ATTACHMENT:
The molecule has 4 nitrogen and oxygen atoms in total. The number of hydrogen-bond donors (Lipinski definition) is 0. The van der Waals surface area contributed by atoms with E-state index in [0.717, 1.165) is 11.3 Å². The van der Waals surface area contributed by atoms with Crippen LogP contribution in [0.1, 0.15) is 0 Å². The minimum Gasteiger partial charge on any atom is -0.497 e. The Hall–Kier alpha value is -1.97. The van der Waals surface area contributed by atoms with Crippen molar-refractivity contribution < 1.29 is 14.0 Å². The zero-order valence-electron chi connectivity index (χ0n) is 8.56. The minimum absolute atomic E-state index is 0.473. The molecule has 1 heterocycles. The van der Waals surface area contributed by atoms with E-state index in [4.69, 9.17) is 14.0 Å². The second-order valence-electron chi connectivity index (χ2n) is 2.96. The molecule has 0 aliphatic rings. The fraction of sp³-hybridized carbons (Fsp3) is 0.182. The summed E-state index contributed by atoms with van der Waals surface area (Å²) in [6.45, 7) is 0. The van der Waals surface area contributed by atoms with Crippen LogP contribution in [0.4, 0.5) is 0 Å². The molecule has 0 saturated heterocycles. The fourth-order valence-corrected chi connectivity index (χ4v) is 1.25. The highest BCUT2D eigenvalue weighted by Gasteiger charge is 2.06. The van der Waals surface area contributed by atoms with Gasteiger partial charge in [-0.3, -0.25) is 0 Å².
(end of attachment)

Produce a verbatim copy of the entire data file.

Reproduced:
The molecule has 4 nitrogen and oxygen atoms in total. The number of hydrogen-bond donors (Lipinski definition) is 0. The van der Waals surface area contributed by atoms with E-state index in [0.717, 1.165) is 11.3 Å². The van der Waals surface area contributed by atoms with Crippen LogP contribution in [0.1, 0.15) is 0 Å². The minimum Gasteiger partial charge on any atom is -0.497 e. The Hall–Kier alpha value is -1.97. The van der Waals surface area contributed by atoms with Crippen molar-refractivity contribution < 1.29 is 14.0 Å². The zero-order valence-electron chi connectivity index (χ0n) is 8.56. The minimum absolute atomic E-state index is 0.473. The molecule has 1 heterocycles. The van der Waals surface area contributed by atoms with E-state index in [4.69, 9.17) is 14.0 Å². The second-order valence-electron chi connectivity index (χ2n) is 2.96. The molecule has 0 aliphatic rings. The fraction of sp³-hybridized carbons (Fsp3) is 0.182. The summed E-state index contributed by atoms with van der Waals surface area (Å²) in [6.45, 7) is 0. The van der Waals surface area contributed by atoms with Crippen LogP contribution in [0.4, 0.5) is 0 Å². The molecule has 0 saturated heterocycles. The fourth-order valence-corrected chi connectivity index (χ4v) is 1.25. The highest BCUT2D eigenvalue weighted by Gasteiger charge is 2.06. The van der Waals surface area contributed by atoms with Gasteiger partial charge in [-0.3, -0.25) is 0 Å².